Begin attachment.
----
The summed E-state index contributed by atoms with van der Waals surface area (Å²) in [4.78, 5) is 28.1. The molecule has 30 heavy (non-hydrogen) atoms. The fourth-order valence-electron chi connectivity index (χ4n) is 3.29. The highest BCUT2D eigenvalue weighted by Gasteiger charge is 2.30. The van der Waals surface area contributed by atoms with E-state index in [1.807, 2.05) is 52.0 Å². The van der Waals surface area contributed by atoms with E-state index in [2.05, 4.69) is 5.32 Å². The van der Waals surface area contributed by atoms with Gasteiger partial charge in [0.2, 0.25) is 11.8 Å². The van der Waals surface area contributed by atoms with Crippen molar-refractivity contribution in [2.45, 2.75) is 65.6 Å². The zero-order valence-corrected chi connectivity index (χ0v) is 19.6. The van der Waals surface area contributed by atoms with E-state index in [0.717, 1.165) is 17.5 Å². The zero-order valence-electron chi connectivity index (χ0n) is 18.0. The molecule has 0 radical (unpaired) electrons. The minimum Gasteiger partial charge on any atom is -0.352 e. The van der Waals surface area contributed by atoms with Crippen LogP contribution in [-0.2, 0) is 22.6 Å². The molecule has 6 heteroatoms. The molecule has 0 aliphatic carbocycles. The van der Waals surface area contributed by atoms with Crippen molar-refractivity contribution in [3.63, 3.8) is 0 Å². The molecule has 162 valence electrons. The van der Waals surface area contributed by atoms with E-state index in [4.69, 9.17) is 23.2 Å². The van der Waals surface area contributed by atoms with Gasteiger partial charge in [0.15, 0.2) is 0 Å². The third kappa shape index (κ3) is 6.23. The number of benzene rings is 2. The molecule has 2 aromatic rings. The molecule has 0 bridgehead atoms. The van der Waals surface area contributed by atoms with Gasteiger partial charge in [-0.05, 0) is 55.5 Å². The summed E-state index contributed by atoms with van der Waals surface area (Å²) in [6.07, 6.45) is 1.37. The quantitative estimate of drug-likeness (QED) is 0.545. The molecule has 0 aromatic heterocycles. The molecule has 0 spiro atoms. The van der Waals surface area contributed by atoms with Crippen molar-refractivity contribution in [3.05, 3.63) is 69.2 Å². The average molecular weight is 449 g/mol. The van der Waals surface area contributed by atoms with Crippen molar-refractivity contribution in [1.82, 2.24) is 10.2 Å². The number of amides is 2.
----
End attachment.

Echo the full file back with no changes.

The summed E-state index contributed by atoms with van der Waals surface area (Å²) in [4.78, 5) is 28.1. The molecule has 30 heavy (non-hydrogen) atoms. The fourth-order valence-electron chi connectivity index (χ4n) is 3.29. The highest BCUT2D eigenvalue weighted by Gasteiger charge is 2.30. The van der Waals surface area contributed by atoms with E-state index in [1.807, 2.05) is 52.0 Å². The van der Waals surface area contributed by atoms with E-state index in [2.05, 4.69) is 5.32 Å². The van der Waals surface area contributed by atoms with Gasteiger partial charge in [0.2, 0.25) is 11.8 Å². The van der Waals surface area contributed by atoms with Crippen molar-refractivity contribution in [2.45, 2.75) is 65.6 Å². The zero-order valence-corrected chi connectivity index (χ0v) is 19.6. The van der Waals surface area contributed by atoms with E-state index in [0.717, 1.165) is 17.5 Å². The zero-order valence-electron chi connectivity index (χ0n) is 18.0. The molecule has 0 radical (unpaired) electrons. The minimum Gasteiger partial charge on any atom is -0.352 e. The van der Waals surface area contributed by atoms with Crippen LogP contribution in [-0.2, 0) is 22.6 Å². The molecule has 6 heteroatoms. The molecule has 0 aliphatic carbocycles. The van der Waals surface area contributed by atoms with Crippen molar-refractivity contribution in [3.63, 3.8) is 0 Å². The molecule has 162 valence electrons. The van der Waals surface area contributed by atoms with E-state index in [4.69, 9.17) is 23.2 Å². The van der Waals surface area contributed by atoms with Gasteiger partial charge in [0.15, 0.2) is 0 Å². The third kappa shape index (κ3) is 6.23. The number of benzene rings is 2. The molecule has 2 aromatic rings. The molecule has 0 bridgehead atoms. The van der Waals surface area contributed by atoms with Gasteiger partial charge in [-0.05, 0) is 55.5 Å². The summed E-state index contributed by atoms with van der Waals surface area (Å²) in [6.07, 6.45) is 1.37. The quantitative estimate of drug-likeness (QED) is 0.545. The molecule has 0 aromatic heterocycles. The molecule has 0 spiro atoms. The van der Waals surface area contributed by atoms with Crippen molar-refractivity contribution in [3.05, 3.63) is 69.2 Å². The average molecular weight is 449 g/mol. The van der Waals surface area contributed by atoms with Crippen molar-refractivity contribution in [1.82, 2.24) is 10.2 Å². The number of amides is 2.